George MacDonald

(10 December 1824 – 18 September 1905 / Huntly, Aberdeenshire, Scotland)

A Book Of Strife In The Form Of The Diary Of An Old Soul - February - Poem by George MacDonald

1.
I TO myself have neither power nor worth,
Patience nor love, nor anything right good;
My soul is a poor land, plenteous in dearth-
Here blades of grass, there a small herb for food-
A nothing that would be something if it could;
But if obedience, Lord, in me do grow,
I shall one day be better than I know.

2.

The worst power of an evil mood is this-
It makes the bastard self seem in the right,
Self, self the end, the goal of human bliss.
But if the Christ-self in us be the might
Of saving God, why should I spend my force
With a dark thing to reason of the light-
Not push it rough aside, and hold obedient course?

3.

Back still it comes to this: there was a man
Who said, 'I am the truth, the life, the way:'-
Shall I pass on, or shall I stop and hear?-
'Come to the Father but by me none can:'
What then is this?-am I not also one
Of those who live in fatherless dismay?
I stand, I look, I listen, I draw near.

4.

My Lord, I find that nothing else will do,
But follow where thou goest, sit at thy feet,
And where I have thee not, still run to meet.
Roses are scentless, hopeless are the morns,
Rest is but weakness, laughter crackling thorns,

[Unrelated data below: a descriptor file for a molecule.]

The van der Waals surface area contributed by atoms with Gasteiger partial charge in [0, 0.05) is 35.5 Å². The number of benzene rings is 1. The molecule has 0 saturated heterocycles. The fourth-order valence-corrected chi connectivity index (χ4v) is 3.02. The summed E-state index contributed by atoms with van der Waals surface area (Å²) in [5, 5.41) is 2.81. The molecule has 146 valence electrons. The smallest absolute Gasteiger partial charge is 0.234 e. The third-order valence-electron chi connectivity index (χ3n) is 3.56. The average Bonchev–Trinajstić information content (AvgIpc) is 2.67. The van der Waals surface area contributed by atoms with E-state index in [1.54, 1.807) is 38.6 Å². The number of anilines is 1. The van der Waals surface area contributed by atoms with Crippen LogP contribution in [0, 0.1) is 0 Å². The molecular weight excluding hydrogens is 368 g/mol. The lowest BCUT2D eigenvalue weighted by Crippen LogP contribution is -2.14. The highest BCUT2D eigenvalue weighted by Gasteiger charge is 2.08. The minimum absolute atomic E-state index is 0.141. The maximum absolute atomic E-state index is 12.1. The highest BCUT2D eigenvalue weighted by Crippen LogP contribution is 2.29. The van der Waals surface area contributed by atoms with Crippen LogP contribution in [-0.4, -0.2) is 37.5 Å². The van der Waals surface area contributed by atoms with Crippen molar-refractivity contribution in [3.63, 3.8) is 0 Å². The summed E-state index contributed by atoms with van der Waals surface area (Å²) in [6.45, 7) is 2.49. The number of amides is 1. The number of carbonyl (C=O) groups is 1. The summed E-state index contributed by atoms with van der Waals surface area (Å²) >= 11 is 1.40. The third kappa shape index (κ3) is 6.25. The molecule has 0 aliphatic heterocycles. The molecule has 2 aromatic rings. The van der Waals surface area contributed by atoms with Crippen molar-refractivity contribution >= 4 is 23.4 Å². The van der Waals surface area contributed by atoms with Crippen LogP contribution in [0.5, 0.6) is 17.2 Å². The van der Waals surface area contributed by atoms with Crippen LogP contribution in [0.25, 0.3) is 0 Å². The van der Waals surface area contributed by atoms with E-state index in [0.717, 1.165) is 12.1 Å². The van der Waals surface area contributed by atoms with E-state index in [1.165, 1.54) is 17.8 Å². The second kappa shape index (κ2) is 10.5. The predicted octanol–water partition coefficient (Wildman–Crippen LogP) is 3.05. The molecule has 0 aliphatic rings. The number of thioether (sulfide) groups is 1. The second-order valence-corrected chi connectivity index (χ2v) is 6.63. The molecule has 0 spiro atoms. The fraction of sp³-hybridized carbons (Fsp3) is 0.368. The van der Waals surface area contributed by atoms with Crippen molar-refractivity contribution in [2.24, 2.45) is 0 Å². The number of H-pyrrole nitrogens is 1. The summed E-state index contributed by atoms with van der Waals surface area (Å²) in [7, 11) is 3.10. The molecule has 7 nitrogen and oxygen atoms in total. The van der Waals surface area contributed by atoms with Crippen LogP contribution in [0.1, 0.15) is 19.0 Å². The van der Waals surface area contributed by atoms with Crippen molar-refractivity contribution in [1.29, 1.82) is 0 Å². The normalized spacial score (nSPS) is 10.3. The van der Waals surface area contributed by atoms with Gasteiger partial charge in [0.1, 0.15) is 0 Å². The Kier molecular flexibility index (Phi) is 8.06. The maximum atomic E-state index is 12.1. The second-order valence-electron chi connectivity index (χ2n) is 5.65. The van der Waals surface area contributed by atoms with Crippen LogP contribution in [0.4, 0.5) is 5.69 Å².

If thou, the Truth, do not make them the true:
Thou art my life, O Christ, and nothing else will do.

5.

Thou art here-in heaven, I know, but not from here-
Although thy separate self do not appear;
If I could part the light from out the day,
There I should have thee! But thou art too near:
How find thee walking, when thou art the way?
Oh, present Christ! make my eyes keen as stings,
To see thee at their heart, the glory even of things.

6.

That thou art nowhere to be found, agree
Wise men, whose eyes are but for surfaces;
Men with eyes opened by the second birth,
To whom the seen, husk of the unseen is,
Descry thee soul of everything on earth.
Who know thy ends, thy means and motions see:
Eyes made for glory soon discover thee.

7.

Thou near then, I draw nearer-to thy feet,
And sitting in thy shadow, look out on the shine;
Ready at thy first word to leave my seat-
Not thee: thou goest too. From every clod
Into thy footprint flows the indwelling wine;
And in my daily bread, keen-eyed I greet
Its being's heart, the very body of God.

8.

Thou wilt interpret life to me, and men,
Art, nature, yea, my own soul's mysteries-
Bringing, truth out, clear-joyous, to my ken,
Fair as the morn trampling the dull night. Then
The lone hill-side shall hear exultant cries;
The joyous see me joy, the weeping weep;
The watching smile, as Death breathes on me his cold sleep.

9.

I search my heart-I search, and find no faith.
Hidden He may be in its many folds-
I see him not revealed in all the world
Duty's firm shape thins to a misty wraith.
No good seems likely. To and fro I am hurled.
I have no stay. Only obedience holds:-
I haste, I rise, I do the thing he saith.

10.

Thou wouldst not have thy man crushed back to clay;
It must be, God, thou hast a strength to give